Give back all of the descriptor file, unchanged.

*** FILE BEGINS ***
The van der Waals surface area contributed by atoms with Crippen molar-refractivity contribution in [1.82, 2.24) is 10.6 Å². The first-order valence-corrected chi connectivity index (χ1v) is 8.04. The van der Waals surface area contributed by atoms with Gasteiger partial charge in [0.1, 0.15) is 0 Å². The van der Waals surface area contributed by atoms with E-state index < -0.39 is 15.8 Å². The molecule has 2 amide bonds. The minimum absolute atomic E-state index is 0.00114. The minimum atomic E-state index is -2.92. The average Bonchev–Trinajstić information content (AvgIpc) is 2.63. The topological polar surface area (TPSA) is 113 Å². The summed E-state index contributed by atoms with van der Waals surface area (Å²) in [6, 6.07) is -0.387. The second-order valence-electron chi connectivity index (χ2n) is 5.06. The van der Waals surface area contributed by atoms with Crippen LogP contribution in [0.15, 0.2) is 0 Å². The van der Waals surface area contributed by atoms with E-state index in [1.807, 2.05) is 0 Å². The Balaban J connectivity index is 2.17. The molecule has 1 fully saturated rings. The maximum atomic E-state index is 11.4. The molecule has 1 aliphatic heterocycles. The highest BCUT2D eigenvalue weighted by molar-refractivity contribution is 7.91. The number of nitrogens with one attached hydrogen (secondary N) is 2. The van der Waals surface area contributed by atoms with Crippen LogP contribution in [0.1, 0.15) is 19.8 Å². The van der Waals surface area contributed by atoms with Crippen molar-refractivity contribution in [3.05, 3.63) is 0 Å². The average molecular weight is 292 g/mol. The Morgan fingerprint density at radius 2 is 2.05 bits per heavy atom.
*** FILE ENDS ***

The van der Waals surface area contributed by atoms with Crippen molar-refractivity contribution in [1.82, 2.24) is 10.6 Å². The first-order valence-corrected chi connectivity index (χ1v) is 8.04. The van der Waals surface area contributed by atoms with Gasteiger partial charge in [0.1, 0.15) is 0 Å². The van der Waals surface area contributed by atoms with E-state index < -0.39 is 15.8 Å². The molecule has 2 amide bonds. The minimum absolute atomic E-state index is 0.00114. The minimum atomic E-state index is -2.92. The average Bonchev–Trinajstić information content (AvgIpc) is 2.63. The topological polar surface area (TPSA) is 113 Å². The summed E-state index contributed by atoms with van der Waals surface area (Å²) in [6, 6.07) is -0.387. The second-order valence-electron chi connectivity index (χ2n) is 5.06. The van der Waals surface area contributed by atoms with Crippen LogP contribution in [0.15, 0.2) is 0 Å². The van der Waals surface area contributed by atoms with E-state index in [1.807, 2.05) is 0 Å². The Balaban J connectivity index is 2.17. The molecule has 1 fully saturated rings. The maximum atomic E-state index is 11.4. The molecule has 1 aliphatic heterocycles. The highest BCUT2D eigenvalue weighted by molar-refractivity contribution is 7.91. The number of nitrogens with one attached hydrogen (secondary N) is 2. The van der Waals surface area contributed by atoms with Crippen LogP contribution in [0.1, 0.15) is 19.8 Å². The van der Waals surface area contributed by atoms with Crippen molar-refractivity contribution in [3.05, 3.63) is 0 Å². The average molecular weight is 292 g/mol. The Morgan fingerprint density at radius 2 is 2.05 bits per heavy atom.